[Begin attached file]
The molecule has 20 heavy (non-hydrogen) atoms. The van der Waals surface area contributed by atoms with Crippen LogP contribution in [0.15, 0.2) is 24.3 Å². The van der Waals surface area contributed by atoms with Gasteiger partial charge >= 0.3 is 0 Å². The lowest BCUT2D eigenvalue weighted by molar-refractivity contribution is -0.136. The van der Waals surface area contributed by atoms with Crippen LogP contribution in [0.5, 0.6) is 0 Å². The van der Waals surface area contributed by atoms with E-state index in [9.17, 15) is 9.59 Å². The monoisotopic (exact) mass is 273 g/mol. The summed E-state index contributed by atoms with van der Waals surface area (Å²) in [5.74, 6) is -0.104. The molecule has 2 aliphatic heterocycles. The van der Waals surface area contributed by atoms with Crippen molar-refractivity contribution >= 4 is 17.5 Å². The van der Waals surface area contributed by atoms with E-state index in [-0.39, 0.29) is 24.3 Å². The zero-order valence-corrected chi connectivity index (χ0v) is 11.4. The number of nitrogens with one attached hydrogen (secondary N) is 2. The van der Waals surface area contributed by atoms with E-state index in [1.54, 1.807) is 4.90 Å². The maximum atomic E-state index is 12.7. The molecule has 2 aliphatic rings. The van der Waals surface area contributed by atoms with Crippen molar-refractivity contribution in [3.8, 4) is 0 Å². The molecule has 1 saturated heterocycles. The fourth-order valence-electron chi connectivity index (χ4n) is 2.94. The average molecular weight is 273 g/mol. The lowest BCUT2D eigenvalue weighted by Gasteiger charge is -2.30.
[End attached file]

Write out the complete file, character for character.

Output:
The molecule has 20 heavy (non-hydrogen) atoms. The van der Waals surface area contributed by atoms with Crippen LogP contribution in [0.15, 0.2) is 24.3 Å². The van der Waals surface area contributed by atoms with Gasteiger partial charge >= 0.3 is 0 Å². The lowest BCUT2D eigenvalue weighted by molar-refractivity contribution is -0.136. The van der Waals surface area contributed by atoms with Crippen LogP contribution in [0.5, 0.6) is 0 Å². The van der Waals surface area contributed by atoms with E-state index in [9.17, 15) is 9.59 Å². The monoisotopic (exact) mass is 273 g/mol. The summed E-state index contributed by atoms with van der Waals surface area (Å²) in [5.74, 6) is -0.104. The molecule has 2 aliphatic heterocycles. The van der Waals surface area contributed by atoms with Crippen molar-refractivity contribution >= 4 is 17.5 Å². The van der Waals surface area contributed by atoms with E-state index in [-0.39, 0.29) is 24.3 Å². The zero-order valence-corrected chi connectivity index (χ0v) is 11.4. The number of nitrogens with one attached hydrogen (secondary N) is 2. The van der Waals surface area contributed by atoms with E-state index in [1.54, 1.807) is 4.90 Å². The maximum atomic E-state index is 12.7. The molecule has 2 aliphatic rings. The van der Waals surface area contributed by atoms with Crippen molar-refractivity contribution in [3.8, 4) is 0 Å². The molecule has 1 saturated heterocycles. The fourth-order valence-electron chi connectivity index (χ4n) is 2.94. The average molecular weight is 273 g/mol. The lowest BCUT2D eigenvalue weighted by Gasteiger charge is -2.30.